A California federal judge has granted preliminary approval for a $550 million class settlement that the City of Long Beach and other city, county and state governments reached with Bayer AG’s Monsanto Company and subsidiaries of Pfizer and Eastman Chemical to resolve allegations that the localities continue to face increased costs due to Monsanto’s contamination with polychlorinated biphenyls (PCBs) over the last several decades. In total, the City could receive a maximum of $7.5 million from the settlement, pending additional review and approval from the court and the special master appointed to oversee the settlement. The City is anticipated to receive the largest allocation given to any class member.
“Monsanto needs to be held accountable for their immense damage to the environment and our communities,” said Mayor Robert Garcia. “I’m proud that we led on this lawsuit and took Monsanto to court in spite of their deep pockets. We stood our ground and are going to benefit greatly from this settlement.”
The City and 12 other governmental entities argued that Monsanto’s past manufacture and supply of PCBs continue to cause negative impacts on ecosystems, subsequently contaminating the waterways and resulting in necessary costly treatments to remove the chemicals. PCBs were used in numerous products, such as paint and ink, hydraulic fluids, transformers, plastics and industrial equipment, until they were outlawed by Congress in 1979. Due to their persistence in the environment, PCBs continue to contaminate stormwater and, if they make it to the ocean, also contaminate coastal sediments. PCBs can cause a wide range of health issues.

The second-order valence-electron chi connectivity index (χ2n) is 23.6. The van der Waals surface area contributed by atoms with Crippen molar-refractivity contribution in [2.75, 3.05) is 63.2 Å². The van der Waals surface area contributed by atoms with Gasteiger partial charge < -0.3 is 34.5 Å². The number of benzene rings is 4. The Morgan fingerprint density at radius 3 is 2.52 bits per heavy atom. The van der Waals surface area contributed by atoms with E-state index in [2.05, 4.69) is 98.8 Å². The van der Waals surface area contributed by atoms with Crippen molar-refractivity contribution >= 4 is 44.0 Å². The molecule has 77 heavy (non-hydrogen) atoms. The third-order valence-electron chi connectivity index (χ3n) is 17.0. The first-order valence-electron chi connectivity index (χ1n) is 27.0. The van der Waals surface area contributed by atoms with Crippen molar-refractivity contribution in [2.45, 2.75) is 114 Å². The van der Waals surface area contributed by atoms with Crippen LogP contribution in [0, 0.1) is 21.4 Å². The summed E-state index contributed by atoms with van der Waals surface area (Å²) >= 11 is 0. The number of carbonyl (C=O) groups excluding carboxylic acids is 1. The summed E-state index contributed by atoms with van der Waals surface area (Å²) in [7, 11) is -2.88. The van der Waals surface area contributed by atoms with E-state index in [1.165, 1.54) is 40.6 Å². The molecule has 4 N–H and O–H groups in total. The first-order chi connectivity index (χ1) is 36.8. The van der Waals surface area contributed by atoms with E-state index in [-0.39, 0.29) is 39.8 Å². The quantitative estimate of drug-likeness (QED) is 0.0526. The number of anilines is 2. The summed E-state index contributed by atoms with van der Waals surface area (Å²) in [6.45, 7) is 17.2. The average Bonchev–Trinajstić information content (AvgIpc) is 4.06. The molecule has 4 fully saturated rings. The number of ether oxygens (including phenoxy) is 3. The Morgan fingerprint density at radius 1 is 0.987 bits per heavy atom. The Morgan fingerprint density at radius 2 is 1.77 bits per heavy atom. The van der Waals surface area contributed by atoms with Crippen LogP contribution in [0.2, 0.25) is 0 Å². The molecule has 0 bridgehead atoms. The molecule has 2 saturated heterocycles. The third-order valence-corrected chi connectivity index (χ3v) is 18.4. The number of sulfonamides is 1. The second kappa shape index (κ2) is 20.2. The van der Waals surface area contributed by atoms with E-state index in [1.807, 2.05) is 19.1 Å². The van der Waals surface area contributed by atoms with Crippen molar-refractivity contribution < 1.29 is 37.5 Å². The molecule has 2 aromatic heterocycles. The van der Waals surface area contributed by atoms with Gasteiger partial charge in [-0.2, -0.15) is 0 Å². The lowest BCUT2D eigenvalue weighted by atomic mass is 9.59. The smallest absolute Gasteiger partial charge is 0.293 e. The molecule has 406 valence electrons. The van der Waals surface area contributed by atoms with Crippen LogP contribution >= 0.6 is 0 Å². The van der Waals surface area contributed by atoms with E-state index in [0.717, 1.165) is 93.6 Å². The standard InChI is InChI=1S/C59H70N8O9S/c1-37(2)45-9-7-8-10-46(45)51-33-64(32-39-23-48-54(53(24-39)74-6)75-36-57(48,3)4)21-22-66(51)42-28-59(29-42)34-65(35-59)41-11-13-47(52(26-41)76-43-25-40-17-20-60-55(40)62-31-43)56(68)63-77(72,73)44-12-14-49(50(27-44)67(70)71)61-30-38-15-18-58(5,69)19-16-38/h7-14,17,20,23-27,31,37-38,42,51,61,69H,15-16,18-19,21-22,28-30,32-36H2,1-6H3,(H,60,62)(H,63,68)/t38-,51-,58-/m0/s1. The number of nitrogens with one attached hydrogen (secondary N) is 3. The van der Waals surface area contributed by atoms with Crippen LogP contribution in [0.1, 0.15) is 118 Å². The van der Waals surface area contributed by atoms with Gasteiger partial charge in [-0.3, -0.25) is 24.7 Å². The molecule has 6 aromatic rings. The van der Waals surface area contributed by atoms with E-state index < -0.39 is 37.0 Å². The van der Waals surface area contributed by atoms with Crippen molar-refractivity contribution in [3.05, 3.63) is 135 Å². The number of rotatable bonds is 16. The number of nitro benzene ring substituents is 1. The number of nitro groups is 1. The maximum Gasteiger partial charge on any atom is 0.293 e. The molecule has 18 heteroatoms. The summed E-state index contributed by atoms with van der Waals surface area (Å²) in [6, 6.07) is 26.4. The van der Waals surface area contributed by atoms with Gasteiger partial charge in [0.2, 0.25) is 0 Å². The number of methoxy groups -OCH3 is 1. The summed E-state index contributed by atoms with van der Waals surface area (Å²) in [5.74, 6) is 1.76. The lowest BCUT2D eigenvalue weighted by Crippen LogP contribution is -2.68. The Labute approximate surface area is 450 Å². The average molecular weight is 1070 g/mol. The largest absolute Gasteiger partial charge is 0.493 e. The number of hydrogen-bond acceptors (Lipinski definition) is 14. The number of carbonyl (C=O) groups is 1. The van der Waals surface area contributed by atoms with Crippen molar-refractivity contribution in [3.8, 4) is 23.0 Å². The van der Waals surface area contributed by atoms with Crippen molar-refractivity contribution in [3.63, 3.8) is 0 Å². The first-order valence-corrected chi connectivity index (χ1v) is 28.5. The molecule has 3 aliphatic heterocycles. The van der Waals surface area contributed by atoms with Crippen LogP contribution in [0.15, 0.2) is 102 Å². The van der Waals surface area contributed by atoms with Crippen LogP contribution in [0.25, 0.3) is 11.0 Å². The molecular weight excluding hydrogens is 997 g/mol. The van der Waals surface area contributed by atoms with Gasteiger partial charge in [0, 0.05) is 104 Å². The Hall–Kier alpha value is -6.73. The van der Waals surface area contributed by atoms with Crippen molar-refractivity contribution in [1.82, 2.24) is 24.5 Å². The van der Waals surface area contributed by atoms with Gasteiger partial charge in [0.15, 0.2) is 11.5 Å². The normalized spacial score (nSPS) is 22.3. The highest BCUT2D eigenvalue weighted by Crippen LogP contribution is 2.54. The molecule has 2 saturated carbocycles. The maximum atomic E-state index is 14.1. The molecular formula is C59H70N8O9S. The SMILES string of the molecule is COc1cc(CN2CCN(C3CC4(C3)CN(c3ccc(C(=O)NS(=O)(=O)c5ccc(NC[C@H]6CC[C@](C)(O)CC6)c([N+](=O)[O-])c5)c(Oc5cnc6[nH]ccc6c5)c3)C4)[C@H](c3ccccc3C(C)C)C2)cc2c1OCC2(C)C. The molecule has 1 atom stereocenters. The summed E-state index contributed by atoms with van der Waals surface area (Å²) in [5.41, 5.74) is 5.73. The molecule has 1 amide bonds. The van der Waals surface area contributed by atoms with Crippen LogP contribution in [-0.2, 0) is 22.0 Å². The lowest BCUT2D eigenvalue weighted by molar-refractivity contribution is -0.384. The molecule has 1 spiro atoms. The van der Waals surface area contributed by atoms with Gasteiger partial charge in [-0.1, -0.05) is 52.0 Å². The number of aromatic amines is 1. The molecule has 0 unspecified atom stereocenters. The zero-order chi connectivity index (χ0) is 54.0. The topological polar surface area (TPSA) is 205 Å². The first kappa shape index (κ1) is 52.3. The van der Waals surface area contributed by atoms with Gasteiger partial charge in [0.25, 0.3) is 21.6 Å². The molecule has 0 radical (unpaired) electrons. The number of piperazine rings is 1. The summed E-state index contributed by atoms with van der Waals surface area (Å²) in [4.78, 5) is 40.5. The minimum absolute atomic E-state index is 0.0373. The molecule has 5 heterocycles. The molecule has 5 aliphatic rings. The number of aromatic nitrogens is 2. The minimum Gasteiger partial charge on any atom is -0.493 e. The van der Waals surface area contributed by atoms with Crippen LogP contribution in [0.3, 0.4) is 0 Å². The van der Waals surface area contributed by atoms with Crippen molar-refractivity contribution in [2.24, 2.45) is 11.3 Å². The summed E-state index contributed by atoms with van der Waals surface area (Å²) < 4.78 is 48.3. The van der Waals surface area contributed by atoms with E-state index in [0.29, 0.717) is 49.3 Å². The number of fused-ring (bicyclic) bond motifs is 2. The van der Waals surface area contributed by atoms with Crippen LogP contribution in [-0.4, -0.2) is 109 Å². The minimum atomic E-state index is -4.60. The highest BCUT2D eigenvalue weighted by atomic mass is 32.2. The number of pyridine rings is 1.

Under the settlement deal, three funds will be created to compensate the three main identified harms:
- $42.8 million for the need to monitor PCBs in stormwater
- $250 million for the need to comply with the Clean Water Act’s National Pollutant Discharge and Elimination System; and
- $150 million for sediment remediation.
Upon finalization of the settlement, the $550 million will be divided among all settlement class members, which number over 2,500 across the entire nation, not just the 13 entities who brought forth the litigation.
Long Beach was one of the few cities to investigate local water quality issues and dedicate additional resources to bring this litigation forward. As such, the City could receive additional compensation from a fourth fund of $107 million.
“This is a great result for the City of Long Beach. This order allows this case to move on to completion of class settlement approval and distribution of up to $550 million to help Long Beach and other governmental entities monitor and remove PCBs from stormwater and remediate contaminated sediments,” stated Assistant City Attorney Dawn McIntosh.
The City was represented by outside counsel Baron & Budd, P.C., Gomez Trial Attorneys and Assistant City Attorney Dawn McIntosh.